Well, it’s Groundhog Day… again. Yesterday I penned an article (which, by the way, is an incredibly outdated expression) highlighting the increasing number of no-hitters thrown in MLB, and how we are growing desensitized to them. Two nights ago, it was Spencer Turnbull no-hitting the Seattle Mariners. Then, six hours after the article ran, Corey Kluber repeated the feat against the Texas Rangers.
Kluber’s was the first of his career, and was the sixth no-hitter (excluding Madison Bumgarner’s seven-inning no-no), meaning that as of May 19, the 2021 season is only one no-hitter shy of the record for a single season.
I feel like the baseball fan version of Phil Connors (played by Bill Murray) from Groundhog Day. I wake up, and the day is just as it was yesterday, with no end in sight. Maybe there’s some magical lesson to be learned about how time only truly advances in the presence of love, or something. But for now, I’m just the bitter Phil in the middle of the movie, searching for anything that happens in baseball to make me feel. Feel something. Anything.
Even Kluber, who had just thrown a no-hitter, seemed kinda bored in his postgame press conference yesterday.
Apple MacBook Air Laptop
The M1 chip delivers 3.5x faster performance than the previous generation all while using way less power. Get up to 18 hours of battery life.
Baseball has no energy. Baseball has no passion. Baseball has no superstars, or culture, or creativity, or movement, or base hits, or runners, or anything. It is devolving into a robotic conveyor belt of strikeouts and no-hitters. MLB tried to change the baseball for the offense’s benefit. Clearly that hasn’t worked.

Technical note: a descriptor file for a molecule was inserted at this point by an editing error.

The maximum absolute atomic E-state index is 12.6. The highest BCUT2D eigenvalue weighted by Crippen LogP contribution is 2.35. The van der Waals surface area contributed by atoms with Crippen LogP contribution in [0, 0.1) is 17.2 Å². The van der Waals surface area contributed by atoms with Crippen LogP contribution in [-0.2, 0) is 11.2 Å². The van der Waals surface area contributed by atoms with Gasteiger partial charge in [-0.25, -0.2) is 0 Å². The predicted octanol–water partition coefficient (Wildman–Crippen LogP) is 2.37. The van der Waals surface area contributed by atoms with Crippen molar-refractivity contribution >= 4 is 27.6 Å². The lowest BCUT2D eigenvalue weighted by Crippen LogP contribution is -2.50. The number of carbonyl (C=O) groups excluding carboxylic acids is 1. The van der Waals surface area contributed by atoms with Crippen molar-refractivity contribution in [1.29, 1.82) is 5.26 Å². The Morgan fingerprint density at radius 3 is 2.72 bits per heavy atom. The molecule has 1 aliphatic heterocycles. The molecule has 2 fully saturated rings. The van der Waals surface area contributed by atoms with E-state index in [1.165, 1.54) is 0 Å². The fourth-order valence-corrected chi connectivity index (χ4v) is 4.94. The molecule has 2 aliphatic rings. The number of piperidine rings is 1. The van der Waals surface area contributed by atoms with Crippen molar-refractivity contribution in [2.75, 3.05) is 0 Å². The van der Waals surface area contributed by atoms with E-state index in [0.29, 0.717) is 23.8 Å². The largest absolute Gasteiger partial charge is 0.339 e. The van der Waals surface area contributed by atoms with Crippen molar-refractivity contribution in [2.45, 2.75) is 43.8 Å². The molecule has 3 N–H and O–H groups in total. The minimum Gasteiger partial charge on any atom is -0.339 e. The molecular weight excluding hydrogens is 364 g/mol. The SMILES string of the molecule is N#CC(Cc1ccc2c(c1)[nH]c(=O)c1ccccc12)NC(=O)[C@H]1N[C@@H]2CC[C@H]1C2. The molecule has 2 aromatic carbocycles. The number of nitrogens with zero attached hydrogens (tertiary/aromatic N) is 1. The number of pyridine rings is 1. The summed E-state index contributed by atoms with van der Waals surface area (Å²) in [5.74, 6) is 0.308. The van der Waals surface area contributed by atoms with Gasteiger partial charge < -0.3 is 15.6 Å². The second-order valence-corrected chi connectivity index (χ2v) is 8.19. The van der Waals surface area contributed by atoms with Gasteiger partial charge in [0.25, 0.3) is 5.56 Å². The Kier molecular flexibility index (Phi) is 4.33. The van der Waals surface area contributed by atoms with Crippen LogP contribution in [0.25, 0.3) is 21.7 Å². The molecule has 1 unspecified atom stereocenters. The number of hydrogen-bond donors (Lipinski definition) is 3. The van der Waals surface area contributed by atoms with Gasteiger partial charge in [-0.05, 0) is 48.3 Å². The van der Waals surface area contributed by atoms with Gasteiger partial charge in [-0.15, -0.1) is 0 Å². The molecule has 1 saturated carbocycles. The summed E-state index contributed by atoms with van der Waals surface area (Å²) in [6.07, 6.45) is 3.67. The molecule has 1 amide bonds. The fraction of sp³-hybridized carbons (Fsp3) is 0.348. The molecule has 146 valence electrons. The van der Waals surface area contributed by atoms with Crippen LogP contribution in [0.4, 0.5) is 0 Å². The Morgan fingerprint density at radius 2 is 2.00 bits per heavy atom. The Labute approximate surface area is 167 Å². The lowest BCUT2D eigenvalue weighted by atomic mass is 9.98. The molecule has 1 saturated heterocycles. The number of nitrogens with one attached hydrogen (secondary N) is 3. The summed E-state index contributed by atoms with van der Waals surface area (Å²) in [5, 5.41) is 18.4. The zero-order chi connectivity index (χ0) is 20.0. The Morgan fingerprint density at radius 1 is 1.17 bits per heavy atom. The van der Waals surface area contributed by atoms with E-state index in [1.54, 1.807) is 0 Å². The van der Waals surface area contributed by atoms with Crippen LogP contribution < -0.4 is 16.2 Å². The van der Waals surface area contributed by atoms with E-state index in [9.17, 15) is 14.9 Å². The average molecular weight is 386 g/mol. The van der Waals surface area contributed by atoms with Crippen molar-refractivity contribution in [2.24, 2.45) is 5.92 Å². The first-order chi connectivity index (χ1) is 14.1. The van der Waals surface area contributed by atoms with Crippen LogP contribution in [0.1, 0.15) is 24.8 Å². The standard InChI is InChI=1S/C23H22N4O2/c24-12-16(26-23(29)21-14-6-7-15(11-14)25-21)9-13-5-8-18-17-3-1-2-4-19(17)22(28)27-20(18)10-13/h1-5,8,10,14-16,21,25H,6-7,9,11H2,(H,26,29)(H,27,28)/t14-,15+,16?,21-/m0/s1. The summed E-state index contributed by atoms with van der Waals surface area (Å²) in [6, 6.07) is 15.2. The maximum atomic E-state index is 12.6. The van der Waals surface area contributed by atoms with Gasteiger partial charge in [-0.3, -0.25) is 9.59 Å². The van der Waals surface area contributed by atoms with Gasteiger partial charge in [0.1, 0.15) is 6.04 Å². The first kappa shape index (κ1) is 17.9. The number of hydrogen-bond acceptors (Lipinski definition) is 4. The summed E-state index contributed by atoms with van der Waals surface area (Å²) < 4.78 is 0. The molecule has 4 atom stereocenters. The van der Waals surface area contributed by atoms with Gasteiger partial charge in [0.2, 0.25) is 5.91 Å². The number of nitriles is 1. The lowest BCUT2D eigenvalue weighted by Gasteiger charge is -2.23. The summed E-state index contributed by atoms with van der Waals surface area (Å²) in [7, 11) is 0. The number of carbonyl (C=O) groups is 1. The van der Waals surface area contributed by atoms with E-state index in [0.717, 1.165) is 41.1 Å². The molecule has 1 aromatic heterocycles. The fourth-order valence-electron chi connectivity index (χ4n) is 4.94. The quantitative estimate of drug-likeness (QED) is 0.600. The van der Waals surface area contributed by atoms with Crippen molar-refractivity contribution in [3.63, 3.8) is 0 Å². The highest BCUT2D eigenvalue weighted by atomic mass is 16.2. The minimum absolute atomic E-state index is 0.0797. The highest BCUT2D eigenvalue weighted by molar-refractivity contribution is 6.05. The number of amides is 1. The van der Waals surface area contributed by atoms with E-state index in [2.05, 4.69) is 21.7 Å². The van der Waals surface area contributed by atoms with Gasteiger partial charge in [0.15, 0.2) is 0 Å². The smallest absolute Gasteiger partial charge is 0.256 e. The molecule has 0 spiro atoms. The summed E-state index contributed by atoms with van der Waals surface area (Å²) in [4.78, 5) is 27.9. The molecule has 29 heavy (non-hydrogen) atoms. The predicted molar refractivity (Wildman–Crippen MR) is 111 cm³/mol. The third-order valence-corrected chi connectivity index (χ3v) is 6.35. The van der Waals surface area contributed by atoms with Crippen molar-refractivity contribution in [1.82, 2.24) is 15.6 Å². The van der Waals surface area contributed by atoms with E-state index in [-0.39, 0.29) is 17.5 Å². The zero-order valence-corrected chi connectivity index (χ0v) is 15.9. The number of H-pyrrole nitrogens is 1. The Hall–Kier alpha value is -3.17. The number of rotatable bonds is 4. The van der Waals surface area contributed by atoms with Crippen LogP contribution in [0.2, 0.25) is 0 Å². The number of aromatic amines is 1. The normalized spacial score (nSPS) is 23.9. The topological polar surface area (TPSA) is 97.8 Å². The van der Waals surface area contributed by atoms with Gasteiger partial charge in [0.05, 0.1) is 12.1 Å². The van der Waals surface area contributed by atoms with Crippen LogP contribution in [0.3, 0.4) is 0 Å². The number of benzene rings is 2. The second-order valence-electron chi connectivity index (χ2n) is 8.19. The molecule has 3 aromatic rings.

The record is seven no-hitters. How many will we have this year? 15? 20? We still have four more months of baseball.
Even Clayton Kershaw, who I happen to believe is in fact a pitcher, and therefore would be happy about this, is not happy about this.
The entire responsibility cannot be on MLB and the changing of the baseball and their attempts to tweak the rules, however. It’s a complex issue with many layers. Pitchers are throwing 100 miles per hour with ease, and throwing sliders that break a foot at 91 miles per hour. Batters are approaching the game using launch angle as one of the hottest metrics in the game, with the higher launch angle providing the greater probability of a home run, but decreased batting average.
I will save fully diving into the can of worms that faces baseball for another day. Maybe tomorrow, if tomorrow ever comes. But what if there is no tomorrow? There wasn’t one today.